Sramana Mitra: Let’s double-click down on a couple of issues across your portfolio. What are you seeing by way of successful business models? What appeals to you the most? When you see a company and you’re pattern-matching against the business models that are working, what do you like the most?
Anup Jain: What we like the most is capital efficiency. When we see the way that the market has been approached with a solution that is creating the necessary virality and bringing down future customer acquisition costs, it is the healthiest sign of a business. It means that the initial set of consumers are satisfied. It means that they are passing on referrals to others free of cost to you. That is bringing down the cost of consumer acquisition which points to scalability.
Consumers of a similar kind existing in great numbers and coming into you organically is a sign of scalability. It all points to capital efficiency, which means you can reach that destination much faster than others. It is this magic formula that founders and talented founders are able to crack through a mix of product and go-to-market strategies.
Sramana Mitra: What you’re looking for is more effective go-to-market strategies against whatever business model is working?
Anup Jain: Yes. Two sets of talented founders can probably crack a product that is not too dissimilar to each other. Eventually, it’s going to be the go-to-market strategy, finding that mix of new customer acquisition and improving the product, and the pace of it. One is going to race ahead of the other much faster and become number one. It’s the difference between number one and number two, and a number two and a number three.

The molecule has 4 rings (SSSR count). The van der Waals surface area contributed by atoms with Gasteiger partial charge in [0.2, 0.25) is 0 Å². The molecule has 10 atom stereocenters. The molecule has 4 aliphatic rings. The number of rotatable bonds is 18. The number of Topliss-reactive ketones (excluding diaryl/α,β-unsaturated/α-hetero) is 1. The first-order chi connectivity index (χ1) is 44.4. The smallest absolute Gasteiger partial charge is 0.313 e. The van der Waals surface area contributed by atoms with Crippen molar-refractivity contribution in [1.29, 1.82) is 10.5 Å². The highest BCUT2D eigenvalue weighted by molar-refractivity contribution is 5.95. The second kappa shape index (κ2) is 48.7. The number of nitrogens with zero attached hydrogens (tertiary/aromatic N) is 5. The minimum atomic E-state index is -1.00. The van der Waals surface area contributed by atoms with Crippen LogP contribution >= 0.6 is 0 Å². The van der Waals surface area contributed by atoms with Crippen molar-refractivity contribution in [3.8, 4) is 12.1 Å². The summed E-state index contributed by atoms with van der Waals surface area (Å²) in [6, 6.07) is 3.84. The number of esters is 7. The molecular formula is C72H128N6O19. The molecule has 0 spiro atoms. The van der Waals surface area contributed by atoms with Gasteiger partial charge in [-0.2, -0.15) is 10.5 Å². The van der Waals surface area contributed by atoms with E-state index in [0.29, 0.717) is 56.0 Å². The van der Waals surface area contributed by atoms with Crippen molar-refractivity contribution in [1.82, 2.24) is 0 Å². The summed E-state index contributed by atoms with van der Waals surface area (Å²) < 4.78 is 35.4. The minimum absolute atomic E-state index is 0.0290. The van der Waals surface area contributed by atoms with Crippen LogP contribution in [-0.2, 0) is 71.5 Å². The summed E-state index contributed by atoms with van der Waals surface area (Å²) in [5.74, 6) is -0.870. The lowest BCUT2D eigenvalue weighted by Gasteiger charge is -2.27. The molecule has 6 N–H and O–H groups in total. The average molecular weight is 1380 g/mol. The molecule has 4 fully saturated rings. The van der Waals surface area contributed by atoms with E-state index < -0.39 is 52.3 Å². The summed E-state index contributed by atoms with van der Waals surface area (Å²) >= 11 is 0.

That bodes very well for scalability. We are investing behind high-growth models where the problem is large. When you launch a product the right way, you can keep finetuning the product, but if you don’t have the right go-to-market strategy, it becomes very difficult.
Sramana Mitra: Especially in the companies that are becoming successful in the early stages and getting flushed with capital, how much discipline are you seeing on unit economics?
Anup Jain: I must say that we’ve been lucky to find founders who are extremely conscious and responsible with the funds that they have. Indulgence is not something that I’ve heard them discussing either with us or privately. They guard their money. They guard their ideas. They test and experiment. That’s the lifeblood of any startup, but do it in a pragmatic and judicious manner.
Generally, I think what you’re alluding to is the situation may not be so. It is inevitable that those companies will run out of cash pretty fast. They have made large commitments that they can’t walk out of. That’s extremely dangerous. Also, we have seen the recent macros have not been too favorable with the geopolitical situation and inflation. Some of the sounds have been quite negative on the funding front. Our general advice is to put your money to good use. Don’t wait for the right opportunity to do that.